United States: Nevada Law Prohibiting Denial Of Employment Based On Failed Cannabis Test Leaves Unanswered Questions
21 February 2020
Sheppard Mullin Richter & Hampton
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Effective January 1, 2020, Nevada became the first state to ban employers from refusing to hire job applicants for testing positive for cannabis use. Governor Steve Sisolak signed Assembly Bill No. 132 (AB 132) on June 5, 2019, after state lawmakers approved it. AB 132 has two primary effects. First, it makes it unlawful for Nevada employers to refuse to hire a prospective employee because the individual submitted to a drug screening test and the results of the test indicate the presence of cannabis. Second, if an employer requires employees to submit to a drug screening test in the first 30 days of employment, the law allows employees who test positive for cannabis to rebut the results by submitting an additional screening test, at the employee’s own expense, which the employer must then consider. Despite these rather clear edicts, AB 132 has created some confusion for Nevada employers, given no regulations or additional guidance has yet been issued.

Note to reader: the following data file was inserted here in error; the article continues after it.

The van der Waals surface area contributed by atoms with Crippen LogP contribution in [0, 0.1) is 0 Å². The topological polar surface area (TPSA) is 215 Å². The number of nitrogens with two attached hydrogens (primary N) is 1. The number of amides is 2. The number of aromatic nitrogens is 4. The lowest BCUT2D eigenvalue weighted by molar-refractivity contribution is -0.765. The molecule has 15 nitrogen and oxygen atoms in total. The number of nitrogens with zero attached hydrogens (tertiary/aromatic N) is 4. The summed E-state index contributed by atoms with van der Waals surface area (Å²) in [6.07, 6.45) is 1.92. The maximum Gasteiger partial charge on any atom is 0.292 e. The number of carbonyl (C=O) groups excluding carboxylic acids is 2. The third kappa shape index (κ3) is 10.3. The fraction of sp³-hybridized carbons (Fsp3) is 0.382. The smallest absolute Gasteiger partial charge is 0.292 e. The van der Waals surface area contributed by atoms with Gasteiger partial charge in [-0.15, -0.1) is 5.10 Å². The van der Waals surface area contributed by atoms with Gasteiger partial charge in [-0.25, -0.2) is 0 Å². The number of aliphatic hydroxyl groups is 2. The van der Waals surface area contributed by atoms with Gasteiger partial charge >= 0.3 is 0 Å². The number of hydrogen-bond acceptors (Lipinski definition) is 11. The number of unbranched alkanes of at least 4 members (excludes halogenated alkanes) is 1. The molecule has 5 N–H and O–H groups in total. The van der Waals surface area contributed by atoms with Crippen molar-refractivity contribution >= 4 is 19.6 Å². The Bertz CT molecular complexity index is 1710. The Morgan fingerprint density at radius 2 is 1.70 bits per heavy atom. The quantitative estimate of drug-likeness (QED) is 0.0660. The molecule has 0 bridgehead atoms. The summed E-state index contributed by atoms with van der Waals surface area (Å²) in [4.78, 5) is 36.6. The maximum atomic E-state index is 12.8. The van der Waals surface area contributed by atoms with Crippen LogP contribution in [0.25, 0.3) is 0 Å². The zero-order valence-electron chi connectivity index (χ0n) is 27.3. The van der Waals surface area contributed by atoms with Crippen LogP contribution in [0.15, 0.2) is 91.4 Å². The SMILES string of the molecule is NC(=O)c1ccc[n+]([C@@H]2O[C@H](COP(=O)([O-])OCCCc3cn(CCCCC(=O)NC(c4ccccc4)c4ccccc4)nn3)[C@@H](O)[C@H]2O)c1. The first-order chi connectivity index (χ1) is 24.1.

Additionally, the new law does not apply to everyone. The law specifically does not apply not employees applying for a position as a firefighter or emergency medical technician (EMT) or for positions that are safety sensitive or require operation of a motor vehicle. The law does not elaborate as to what factors lead to the determination that a job classification qualifies as a safety risk.
Moreover, the new law provides for certain exceptions for contract-based employees. Specifically, AB 132 does not apply if it conflicts with the provisions